Procurement is now recognized as the biggest, baddest buyer around.
And one of the first things Procurement does before putting a service contract out for bid is to decide whether that spend is a commodity or in a complex category of spend.
If they decide your service is a commodity watch out. You’re likely to be put through the wringer for some or all of the following, and the list ain’t pretty:
- Competing against lots of bidders
- Greater focus on lowest purchase price
- Less focus on total cost of ownership (TCO)
- Very short time from RFP release to bid submittal
- Less care & effort in creating the RFP
- Online reverse auctions of “qualified” bidders
- Unshakeable belief bids are apples-to-apples
- Strong arm negotiations with final top 2 bidders
- Belief suppliers can easily be replaced quickly
What Seller doesn’t want to be in a Complex Category?
Unless you’re selling a commodity, you’ll want to help position your service in Procurement’s mind as one belonging to a complex category.
Complex categories are “strategic” spends. In the facility service arena they are services that can have a tremendous impact on the customer’s business if it goes wrong.
For example, the security service lets an unauthorized person into a secure area and it results in Intellectual Property being stolen. Or a cleaning service failure that contaminates a food production line, or clean room environment.
As a seller, you’ll have to do this positioning with Procurement long before the RFP comes out. To do that means introducing yourself to them, gaining credibility, building relationships, and communicating your value before the spend takes place. Sound familiar?
These are all typical sales activities that at one time were needed only for your contact. Now, you have to get further into the customers organization and sell to Procurement as well.
See it from Procurement’s Side
There’s an excellent post on Spend Matters, “The Sexy Side of Strategic Sourcing: Complex Categories” that illustrates a few of the challenges facing Procurement.
More importantly it also provides a high-level outline of what Procurement can do when buying services in complex categories.
Start with Procurement’s Perception
There can really only be three possible scenarios in which Procurement can see/judge your service:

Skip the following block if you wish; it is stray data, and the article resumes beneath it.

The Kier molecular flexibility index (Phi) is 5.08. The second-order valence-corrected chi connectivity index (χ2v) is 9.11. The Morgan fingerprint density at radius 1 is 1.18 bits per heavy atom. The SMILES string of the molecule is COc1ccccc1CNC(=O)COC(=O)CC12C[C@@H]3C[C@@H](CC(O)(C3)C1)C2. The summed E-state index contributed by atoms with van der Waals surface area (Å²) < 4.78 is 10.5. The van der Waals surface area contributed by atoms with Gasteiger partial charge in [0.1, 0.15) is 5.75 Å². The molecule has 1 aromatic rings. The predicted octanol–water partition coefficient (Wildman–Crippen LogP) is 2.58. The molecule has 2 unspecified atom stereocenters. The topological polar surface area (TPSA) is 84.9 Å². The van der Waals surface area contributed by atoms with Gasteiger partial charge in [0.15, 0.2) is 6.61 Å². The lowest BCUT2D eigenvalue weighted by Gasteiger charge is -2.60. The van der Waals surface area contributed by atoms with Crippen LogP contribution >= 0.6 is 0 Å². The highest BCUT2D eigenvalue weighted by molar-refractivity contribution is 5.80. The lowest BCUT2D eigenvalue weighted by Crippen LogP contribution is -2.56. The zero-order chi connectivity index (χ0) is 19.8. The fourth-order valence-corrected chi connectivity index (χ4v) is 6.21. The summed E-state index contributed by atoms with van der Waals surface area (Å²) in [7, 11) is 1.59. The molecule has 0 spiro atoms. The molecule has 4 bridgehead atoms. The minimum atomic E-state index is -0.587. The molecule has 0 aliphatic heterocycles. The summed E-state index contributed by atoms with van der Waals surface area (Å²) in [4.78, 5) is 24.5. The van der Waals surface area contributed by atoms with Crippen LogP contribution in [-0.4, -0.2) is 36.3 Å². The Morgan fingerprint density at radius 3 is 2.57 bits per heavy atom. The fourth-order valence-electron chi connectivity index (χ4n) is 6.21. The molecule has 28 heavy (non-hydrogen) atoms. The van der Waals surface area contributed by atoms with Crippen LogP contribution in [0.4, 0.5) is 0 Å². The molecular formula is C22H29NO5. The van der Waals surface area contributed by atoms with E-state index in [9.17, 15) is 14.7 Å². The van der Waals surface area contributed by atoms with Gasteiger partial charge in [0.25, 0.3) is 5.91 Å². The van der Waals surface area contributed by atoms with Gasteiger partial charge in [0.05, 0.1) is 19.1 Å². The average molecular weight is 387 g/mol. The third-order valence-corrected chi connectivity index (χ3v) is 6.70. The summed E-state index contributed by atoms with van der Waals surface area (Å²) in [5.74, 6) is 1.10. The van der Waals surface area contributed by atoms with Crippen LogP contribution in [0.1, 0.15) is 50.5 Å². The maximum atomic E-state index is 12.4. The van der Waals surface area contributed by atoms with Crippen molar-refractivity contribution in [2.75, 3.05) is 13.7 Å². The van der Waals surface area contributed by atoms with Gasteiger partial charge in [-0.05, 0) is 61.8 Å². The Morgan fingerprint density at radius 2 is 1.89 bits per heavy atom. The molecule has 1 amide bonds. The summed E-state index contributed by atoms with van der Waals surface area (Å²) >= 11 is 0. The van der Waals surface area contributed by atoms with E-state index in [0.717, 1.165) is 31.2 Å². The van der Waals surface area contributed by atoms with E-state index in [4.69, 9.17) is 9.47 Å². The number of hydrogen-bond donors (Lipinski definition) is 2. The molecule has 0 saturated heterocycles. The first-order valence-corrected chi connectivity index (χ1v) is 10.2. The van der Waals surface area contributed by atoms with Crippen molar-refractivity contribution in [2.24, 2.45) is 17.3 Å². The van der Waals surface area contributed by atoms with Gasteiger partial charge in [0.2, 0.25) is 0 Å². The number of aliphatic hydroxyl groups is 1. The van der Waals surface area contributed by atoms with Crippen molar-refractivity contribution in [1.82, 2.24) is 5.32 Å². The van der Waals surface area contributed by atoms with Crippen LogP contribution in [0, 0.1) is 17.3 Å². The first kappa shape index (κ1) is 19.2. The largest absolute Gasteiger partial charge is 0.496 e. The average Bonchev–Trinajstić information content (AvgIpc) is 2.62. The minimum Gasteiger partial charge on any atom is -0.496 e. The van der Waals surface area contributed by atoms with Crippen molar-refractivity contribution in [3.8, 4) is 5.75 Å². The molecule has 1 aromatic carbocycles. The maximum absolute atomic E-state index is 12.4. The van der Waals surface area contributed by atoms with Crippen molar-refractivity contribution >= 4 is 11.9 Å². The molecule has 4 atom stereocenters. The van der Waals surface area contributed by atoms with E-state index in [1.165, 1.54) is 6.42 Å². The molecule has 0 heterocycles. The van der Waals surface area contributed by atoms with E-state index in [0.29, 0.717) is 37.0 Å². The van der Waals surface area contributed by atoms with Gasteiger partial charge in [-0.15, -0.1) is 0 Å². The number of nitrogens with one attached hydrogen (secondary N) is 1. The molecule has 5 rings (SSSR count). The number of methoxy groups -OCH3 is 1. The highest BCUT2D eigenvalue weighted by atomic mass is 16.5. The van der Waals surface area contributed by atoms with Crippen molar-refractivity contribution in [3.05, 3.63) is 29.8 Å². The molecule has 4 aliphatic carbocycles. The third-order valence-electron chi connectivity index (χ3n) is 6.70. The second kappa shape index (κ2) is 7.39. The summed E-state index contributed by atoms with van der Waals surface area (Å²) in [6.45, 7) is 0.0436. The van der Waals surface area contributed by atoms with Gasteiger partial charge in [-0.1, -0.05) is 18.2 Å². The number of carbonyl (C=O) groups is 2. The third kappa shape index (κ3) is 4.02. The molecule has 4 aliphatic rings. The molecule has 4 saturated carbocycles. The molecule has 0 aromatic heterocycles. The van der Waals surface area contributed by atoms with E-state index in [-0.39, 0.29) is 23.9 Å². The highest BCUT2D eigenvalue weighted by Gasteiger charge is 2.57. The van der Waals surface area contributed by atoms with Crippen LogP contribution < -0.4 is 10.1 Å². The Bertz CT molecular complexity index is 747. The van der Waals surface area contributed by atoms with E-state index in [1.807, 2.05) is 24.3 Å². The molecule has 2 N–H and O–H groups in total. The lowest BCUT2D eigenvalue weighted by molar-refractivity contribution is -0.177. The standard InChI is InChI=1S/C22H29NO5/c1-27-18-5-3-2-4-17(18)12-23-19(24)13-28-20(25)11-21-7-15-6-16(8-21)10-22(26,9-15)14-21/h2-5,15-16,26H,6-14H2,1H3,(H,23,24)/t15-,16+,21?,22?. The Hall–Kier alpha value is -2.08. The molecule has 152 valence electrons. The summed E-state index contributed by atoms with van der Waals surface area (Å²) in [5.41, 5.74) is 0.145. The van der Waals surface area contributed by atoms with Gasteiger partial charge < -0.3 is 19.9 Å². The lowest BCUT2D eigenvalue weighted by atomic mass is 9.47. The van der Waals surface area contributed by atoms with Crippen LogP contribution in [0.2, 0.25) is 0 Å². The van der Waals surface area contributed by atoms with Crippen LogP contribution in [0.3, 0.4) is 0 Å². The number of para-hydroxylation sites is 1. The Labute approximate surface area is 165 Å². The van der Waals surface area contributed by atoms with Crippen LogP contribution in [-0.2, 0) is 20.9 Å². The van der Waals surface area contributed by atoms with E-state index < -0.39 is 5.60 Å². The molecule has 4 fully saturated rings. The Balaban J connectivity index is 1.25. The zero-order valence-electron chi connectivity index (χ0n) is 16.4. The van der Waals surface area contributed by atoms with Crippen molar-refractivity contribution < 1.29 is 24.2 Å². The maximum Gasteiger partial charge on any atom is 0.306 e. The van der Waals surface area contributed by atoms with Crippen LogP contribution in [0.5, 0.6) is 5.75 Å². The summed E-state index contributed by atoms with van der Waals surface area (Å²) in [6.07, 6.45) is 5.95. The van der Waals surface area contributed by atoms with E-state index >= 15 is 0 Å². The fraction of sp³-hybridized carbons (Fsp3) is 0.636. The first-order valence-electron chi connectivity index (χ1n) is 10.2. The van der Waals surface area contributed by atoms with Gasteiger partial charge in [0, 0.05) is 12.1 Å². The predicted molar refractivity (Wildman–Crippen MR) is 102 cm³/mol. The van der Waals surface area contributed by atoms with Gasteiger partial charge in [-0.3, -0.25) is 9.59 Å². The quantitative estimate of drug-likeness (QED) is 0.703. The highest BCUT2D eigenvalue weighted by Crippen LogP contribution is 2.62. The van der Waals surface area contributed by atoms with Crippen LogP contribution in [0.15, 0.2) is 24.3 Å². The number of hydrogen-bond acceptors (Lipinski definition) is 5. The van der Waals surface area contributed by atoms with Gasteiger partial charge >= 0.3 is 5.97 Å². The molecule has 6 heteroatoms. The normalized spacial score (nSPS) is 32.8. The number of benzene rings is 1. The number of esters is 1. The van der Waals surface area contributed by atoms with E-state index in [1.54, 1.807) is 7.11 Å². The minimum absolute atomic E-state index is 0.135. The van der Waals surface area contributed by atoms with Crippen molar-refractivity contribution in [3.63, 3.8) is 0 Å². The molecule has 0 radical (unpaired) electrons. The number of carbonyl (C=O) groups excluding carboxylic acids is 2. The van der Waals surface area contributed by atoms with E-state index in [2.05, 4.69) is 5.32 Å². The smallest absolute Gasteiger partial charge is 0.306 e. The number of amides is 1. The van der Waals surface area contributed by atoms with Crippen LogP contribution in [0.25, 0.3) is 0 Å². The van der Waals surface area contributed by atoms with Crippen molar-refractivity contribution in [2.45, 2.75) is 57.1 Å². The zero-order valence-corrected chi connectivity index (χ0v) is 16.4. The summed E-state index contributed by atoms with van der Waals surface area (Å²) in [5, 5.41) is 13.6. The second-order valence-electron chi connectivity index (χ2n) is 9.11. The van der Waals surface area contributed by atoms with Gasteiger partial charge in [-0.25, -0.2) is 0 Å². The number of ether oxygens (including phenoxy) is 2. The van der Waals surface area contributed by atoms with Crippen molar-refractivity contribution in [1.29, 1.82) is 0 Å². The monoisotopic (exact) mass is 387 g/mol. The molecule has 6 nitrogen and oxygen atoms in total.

- Scenario 1: Your Service is in a Complex Category
- Scenario 2: Your Service seen in Complex Category but bought like a Commodity
- Scenario 3: Your Service is seen as a Commodity
Moving the Needle from Commodity to Strategic Service
Here are some tactics sellers can attempt for the three scenarios listed above. This is a long, slow, sophisticated sales process but if the contract size is large it’ll be worth it.
Scenario 1: Your Service is in a Complex Category
Lucky you. You’re done and ready to participate in the RFP when it’s released. Next!
Scenario 2: Your Service seen in Complex Category but bought like a Commodity
This is a direct educational play. Help your buyer gain “category expertise”.
Educate while developing credibility with the buyer by sharing articles, posts, white papers, etc. that educate them about the category, such as the post “The Sexy Side of Strategic Sourcing: Complex Categories” .
80-95% of this shared information must come from third parties. Industry associations are the most credible, although consulting firms can be useful as well.
If the bulk of this educational info comes from your firm it will look self-serving and can easily end up being ignored.
Scenario 3: Your Service is seen as a Commodity
Of course this is the hardest scenario and it’s all up hill. As a result it will require a long lead time before seeing progress. You’ll determine if it’s worth your sales investment based on the desirability of the contract.
This tactic is an indirect educational play.
That means you’ll have to get meaningful information to your buyer through sources that don’t feel as if they’re being sold – and that’s generally not directly from you.
So, how might you get that info to the buyer without delivering it yourself?
One way is to get your contact, the buyer’s stakeholder, to work on the buyer themselves.
Provide your contact with “category expertise” info and guide them in handing it off to the buyer. You can do this by giving it to your contact once a week during a call or meeting, such as:
“You know Procurement may want this research from the XYZ trade association. It’ll help them put together an RFP that doesn’t miss out on these critical areas. Wouldn’t want them to have to go through the bid process a second time because of a technicality they’d missed”.
Of course your contact must see your service as strategic. If not you’ve got to get them there, and then get them highly motivated to work on the buyer.
Selling Today Ain’t What It Used To Be
If you don’t like the idea of having to sell to Procurement, if you steadfastly cling to the belief that you shouldn’t have to, then you are on the road to extinction.
This is the new reality for as long as the economic news looks precarious, and that can be the case for many years to come.